Reporting on COVID

The past year has been a unique and extraordinary time for everybody, including journalists. COVID-19 has not only thrust them into the middle of a fast-moving, constantly changing story, but the pandemic has also completely transformed the way they work. 

The first event in our online Alumni Lecture Series entitled ‘COVID – Stories from the Frontline’ will feature Reading graduate and Science Editor for ITV News, Tom Clarke (BSc Zoology, 1994). Chaired by Paul Inman, Pro-Vice Chancellor (International) this online event will take place on 25 March at 18.30 (UK time).

In this lecture Tom will share how the pandemic has impacted his working life, and will reveal the challenges he’s faced in seeking out the answers to the difficult questions directly from Number 10 Downing Street.  

Register your place here.

CONNECTED spoke to Tom ahead of his lecture to find out more about his experience of co-leading ITV’s coverage of COVID-19, and he also shares with us how he went from pretending to be a mosquito at Reading, to reporting on a worldwide pandemic.

A fascination brought to life

Tom’s fascination with the natural world led him to study Zoology at Reading, before embarking on his career in science reporting. He tells CONNECTED: “I was one of those kids who collected skulls and dead things on the beach and tried to smuggle them home. Zoology was a natural choice for me and the course at Reading was fascinating.

“One of my long-lasting memories was a field trip where I tried to disguise some dodgy data we had collected on mosquitoes by giving a performance presentation, which involved dressing up as a mosquito. I certainly made some great memories during my time at Reading.

“Like most of my smartest moves my route into TV was completely unplanned and chaotic. After graduating from Reading I embarked on a PhD in entomology at Louisiana State University in the US, where I realised I preferred writing about science rather than doing it. I then secured a place studying science journalism at New York University, before a couple of internships led me to the science journal, Nature, in London, and after three years there I became a science reporter at Channel 4 News, until 2018 when I moved to my current job.”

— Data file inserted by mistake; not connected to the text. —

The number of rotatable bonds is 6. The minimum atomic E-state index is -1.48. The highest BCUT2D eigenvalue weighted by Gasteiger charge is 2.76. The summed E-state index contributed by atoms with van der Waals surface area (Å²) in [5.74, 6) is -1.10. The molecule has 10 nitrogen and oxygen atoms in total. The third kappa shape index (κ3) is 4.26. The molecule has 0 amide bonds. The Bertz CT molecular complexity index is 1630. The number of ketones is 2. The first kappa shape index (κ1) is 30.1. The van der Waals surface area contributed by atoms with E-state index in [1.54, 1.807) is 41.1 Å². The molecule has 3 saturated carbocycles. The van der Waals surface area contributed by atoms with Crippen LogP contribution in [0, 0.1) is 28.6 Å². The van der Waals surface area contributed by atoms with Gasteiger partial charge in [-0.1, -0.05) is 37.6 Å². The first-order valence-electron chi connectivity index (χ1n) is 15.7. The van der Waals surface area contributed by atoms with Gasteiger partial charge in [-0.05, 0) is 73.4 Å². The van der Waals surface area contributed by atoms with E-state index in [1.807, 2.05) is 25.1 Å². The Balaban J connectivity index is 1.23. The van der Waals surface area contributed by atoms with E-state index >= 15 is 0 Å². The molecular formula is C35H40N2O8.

While Tom didn’t initially plan for a career in TV, he’s grateful to Reading for the springboard it provided him with: “I love my job and my science background from Reading has been enormously important in helping me to achieve what has turned out to be an exciting, fulfilling, and surprising career.

“In normal times, my reporting covers everything from particle physics to climate change – a range of topics I have no specific expertise in.

“But what I’ve learned, is that it’s not actually my job to be the expert – it’s to know what questions to ask the experts on behalf of the public.”

Asking the difficult questions

Tom’s role as ITV News Science Editor has thrust him into the centre of reporting on the pandemic, which is like nothing he’s experienced before.

He said: “In 2014 I travelled to West Africa to cover the Ebola outbreak – the danger of that virus was staggeringly different to COVID-19. Ebola is spread by contact, making it easy to avoid, and we knew that it likely wouldn’t reach our shores.

“Watching COVID-19 approach the UK, and then reporting on how it has turned all our lives upside down, has been strange and disturbing – and like nothing I’ve ever reported on before.

“I’m really pleased that my editors put their specialist journalists at the forefront of this really complex and fast-moving story. Number 10 is normally the fiercely guarded domain of the political journalists, but ITV News Health Editor, Emily Morgan, and I have been put in front of the politicians and it’s been gratifying to use my science background to get to the heart of the issues.”

The pandemic has also transformed the way Tom and the rest of the media work. He explained: “COVID-19 has prevented us from getting to where the story is in person, and we’re now more reliant on video call platforms to speak to the people we need to. When we do interviews in person, social distancing means using an awkward array of tripods, poles and longer lenses to capture footage that used to be incredibly easy to achieve.”

Keeping the public informed

Tom feels the responsibility that comes with his job – to keep the public up-to-date and to hold politicians to account – and he is proud to do so. He said:

“I am very aware of my responsibility to keep everyone informed about what’s going on in these uncertain times, and it’s been an honour to be part of the team of people doing this.

“It’s also a massive responsibility to hold government and various agencies to account, by asking the difficult questions they’d rather we didn’t. And it’s been a real privilege to be one of the few groups of people permitted to travel during lockdowns – to see different parts of the country in this strange and eerie time.

“But I’d give it all up in an instant to put this disease behind us and get on with reporting on all the other fascinating, inspiring and important stories that science and our natural world have to offer!”

Find out more and register for Tom’s online lecture.